Banished: Words in Exile, 2015 Edition

Once or twice I’ve followed up on the WOTY (Word of the Year) roundup posts with a post describing words people would like to see expunged from the English language forever. As with WOTY lists, these banned lists often tell you a lot more about the people who put them together than the words themselves.

The best (and longest-lived) such “banned words” list is the one put together each year by Lake Superior State University. I didn’t bother covering it last year, partly because I was busy with other things, but partly because it was just too damned cranky and technophobic. Crankiness is always a factor with this type of list, but there’s a fine line between thoughtful negativity and mere bitter griping. So I skipped it. This year, the submitters are back in thoughtful form, so I’m back with a summary.

Click to decide if this is thoughtfully negative or just griping

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WOTY (Word of the Year) 2014 — Part 2

Well, they’ve gone and done it. The American Dialect Society (ADS) chose their Word of the Year (WOTY) for 2014 over the weekend. Don’t feel bad if you missed it: there was absolutely no fanfare. (Aside from the ADS press release, this may have been the only story published so far.) If ever a WOTY selection received anemic media coverage, this was it. Not that it was an inherently poor choice, only that it’s difficult for the media to get their heads around something that many people don’t think of as a ‘legitimate word.’

Click for the big reveal (and several smaller ones)

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Proportionate vs. Proportional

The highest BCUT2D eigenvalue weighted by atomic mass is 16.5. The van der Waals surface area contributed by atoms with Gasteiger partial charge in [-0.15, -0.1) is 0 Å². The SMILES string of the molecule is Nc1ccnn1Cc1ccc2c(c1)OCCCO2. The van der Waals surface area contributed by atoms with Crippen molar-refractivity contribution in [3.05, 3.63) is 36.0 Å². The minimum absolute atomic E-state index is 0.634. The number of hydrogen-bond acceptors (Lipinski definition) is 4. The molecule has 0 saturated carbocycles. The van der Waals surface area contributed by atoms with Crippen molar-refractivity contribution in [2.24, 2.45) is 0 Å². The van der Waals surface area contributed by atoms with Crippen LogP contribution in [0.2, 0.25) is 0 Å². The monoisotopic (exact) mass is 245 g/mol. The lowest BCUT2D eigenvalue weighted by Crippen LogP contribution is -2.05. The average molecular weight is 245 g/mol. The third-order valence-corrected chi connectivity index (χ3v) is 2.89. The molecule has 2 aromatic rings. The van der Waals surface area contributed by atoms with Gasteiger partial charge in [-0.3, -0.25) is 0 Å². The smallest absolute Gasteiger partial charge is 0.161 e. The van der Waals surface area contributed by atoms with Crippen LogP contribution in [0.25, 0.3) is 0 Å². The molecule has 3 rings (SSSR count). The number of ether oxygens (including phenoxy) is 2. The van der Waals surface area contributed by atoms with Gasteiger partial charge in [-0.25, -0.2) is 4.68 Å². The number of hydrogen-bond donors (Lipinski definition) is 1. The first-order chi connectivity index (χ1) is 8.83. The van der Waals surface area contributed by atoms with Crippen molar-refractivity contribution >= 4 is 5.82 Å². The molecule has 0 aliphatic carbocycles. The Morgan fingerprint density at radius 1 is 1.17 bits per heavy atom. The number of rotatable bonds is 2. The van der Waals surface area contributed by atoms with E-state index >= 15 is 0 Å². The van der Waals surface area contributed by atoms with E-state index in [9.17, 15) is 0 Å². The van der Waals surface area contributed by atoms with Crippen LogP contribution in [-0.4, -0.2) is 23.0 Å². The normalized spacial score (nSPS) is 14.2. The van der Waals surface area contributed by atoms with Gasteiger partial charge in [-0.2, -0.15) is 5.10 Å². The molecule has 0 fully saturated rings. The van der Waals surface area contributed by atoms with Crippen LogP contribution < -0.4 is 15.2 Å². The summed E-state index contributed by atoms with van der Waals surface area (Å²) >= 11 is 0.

While the entire English-speaking world eagerly awaits the American Dialect Society’s announcement of their word of the year (WOTY) for 2014 (…they are eagerly awaiting, aren’t they…?), here’s a quick post on a word pair that was getting a lot of visibility in the news recently: proportional and proportionate.

Click here for a proportional response

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WOTY (Word of the Year) 2014 — Part 1

While I’m not a huge believer in the whole concept of a “Word of the Year” (WOTY), it’s become a tradition for me to use a post (or two, or even three…) to collect as many of them as I can to see what the various WOTY committees have come up with. The whole WOTY idea is nonsense, but these lists are often useful for tracking interesting new words and usages that might soon become (or already have become) a common part of the language around us. They’re also, in my opinion, a good demonstration of how easy it is to be completely tone-deaf to how the language actually functions, so these lists give us a window on both the best and the worst of new coinages.

Click for more opinionated ramblings, with no further mention of the cromnibus

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Forgo, foregoing, foregone…but please not “forwent”

There isn’t a category of words, phrases, and grammar known simply as “ugly English.” But there probably should be. Qualifying immediately for that category would be “forwent.” It’s the past tense of “forgone.”

You’re probably familiar with foregone, as in a foregone conclusion (something that is so likely to happen that it’s accepted as inevitable). That’s primarily how foregone is used in modern speech, as little more than part of a frequently overused phrase.

If you’re sharp eyed, you’ve noticed that I’ve already spelled this word two different ways, “foregone” with an “e” in the middle and “forgone” without it. That wasn’t an accident, and it’s part of what makes these words so maddeningly annoying for writers and editors.

You’ve read the foregoing, how can you forgo the rest? Click for more.

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